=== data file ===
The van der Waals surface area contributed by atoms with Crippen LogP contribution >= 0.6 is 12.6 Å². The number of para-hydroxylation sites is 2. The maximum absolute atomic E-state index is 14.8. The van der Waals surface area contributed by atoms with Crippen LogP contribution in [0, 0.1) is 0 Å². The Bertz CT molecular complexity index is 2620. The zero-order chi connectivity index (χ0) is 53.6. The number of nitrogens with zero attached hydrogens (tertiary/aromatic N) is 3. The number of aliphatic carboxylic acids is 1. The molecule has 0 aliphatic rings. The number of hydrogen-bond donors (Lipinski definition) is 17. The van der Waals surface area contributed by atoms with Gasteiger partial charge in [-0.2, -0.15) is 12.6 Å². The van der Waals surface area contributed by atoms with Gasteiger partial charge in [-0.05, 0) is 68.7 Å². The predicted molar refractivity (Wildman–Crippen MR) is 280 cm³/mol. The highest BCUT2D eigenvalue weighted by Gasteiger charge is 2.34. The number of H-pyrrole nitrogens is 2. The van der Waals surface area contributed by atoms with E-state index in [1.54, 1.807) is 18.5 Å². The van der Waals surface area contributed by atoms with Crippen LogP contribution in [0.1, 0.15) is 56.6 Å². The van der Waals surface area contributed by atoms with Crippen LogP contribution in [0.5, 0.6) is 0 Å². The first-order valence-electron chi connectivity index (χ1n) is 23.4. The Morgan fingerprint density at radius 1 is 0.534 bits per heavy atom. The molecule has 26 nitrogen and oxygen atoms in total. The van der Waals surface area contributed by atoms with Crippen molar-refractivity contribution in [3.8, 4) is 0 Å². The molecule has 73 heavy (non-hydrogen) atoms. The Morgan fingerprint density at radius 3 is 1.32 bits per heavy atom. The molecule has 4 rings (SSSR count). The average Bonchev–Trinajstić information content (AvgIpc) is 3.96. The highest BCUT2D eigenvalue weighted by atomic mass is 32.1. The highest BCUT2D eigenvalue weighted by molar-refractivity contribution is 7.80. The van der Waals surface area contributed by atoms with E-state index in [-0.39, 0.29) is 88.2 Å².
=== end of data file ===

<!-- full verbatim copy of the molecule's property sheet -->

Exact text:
The van der Waals surface area contributed by atoms with Crippen LogP contribution >= 0.6 is 12.6 Å². The number of para-hydroxylation sites is 2. The maximum absolute atomic E-state index is 14.8. The van der Waals surface area contributed by atoms with Crippen LogP contribution in [0, 0.1) is 0 Å². The Bertz CT molecular complexity index is 2620. The zero-order chi connectivity index (χ0) is 53.6. The number of nitrogens with zero attached hydrogens (tertiary/aromatic N) is 3. The number of aliphatic carboxylic acids is 1. The molecule has 0 aliphatic rings. The number of hydrogen-bond donors (Lipinski definition) is 17. The van der Waals surface area contributed by atoms with Gasteiger partial charge in [-0.2, -0.15) is 12.6 Å². The van der Waals surface area contributed by atoms with Gasteiger partial charge in [-0.05, 0) is 68.7 Å². The predicted molar refractivity (Wildman–Crippen MR) is 280 cm³/mol. The highest BCUT2D eigenvalue weighted by Gasteiger charge is 2.34. The number of H-pyrrole nitrogens is 2. The van der Waals surface area contributed by atoms with E-state index in [1.54, 1.807) is 18.5 Å². The van der Waals surface area contributed by atoms with Crippen LogP contribution in [0.1, 0.15) is 56.6 Å². The van der Waals surface area contributed by atoms with Crippen LogP contribution in [0.5, 0.6) is 0 Å². The first-order valence-electron chi connectivity index (χ1n) is 23.4. The Morgan fingerprint density at radius 1 is 0.534 bits per heavy atom. The molecule has 26 nitrogen and oxygen atoms in total. The van der Waals surface area contributed by atoms with Crippen molar-refractivity contribution in [3.8, 4) is 0 Å². The molecule has 73 heavy (non-hydrogen) atoms. The Morgan fingerprint density at radius 3 is 1.32 bits per heavy atom. The molecule has 4 rings (SSSR count). The average Bonchev–Trinajstić information content (AvgIpc) is 3.96. The highest BCUT2D eigenvalue weighted by atomic mass is 32.1. The highest BCUT2D eigenvalue weighted by molar-refractivity contribution is 7.80. The van der Waals surface area contributed by atoms with E-state index in [-0.39, 0.29) is 88.2 Å².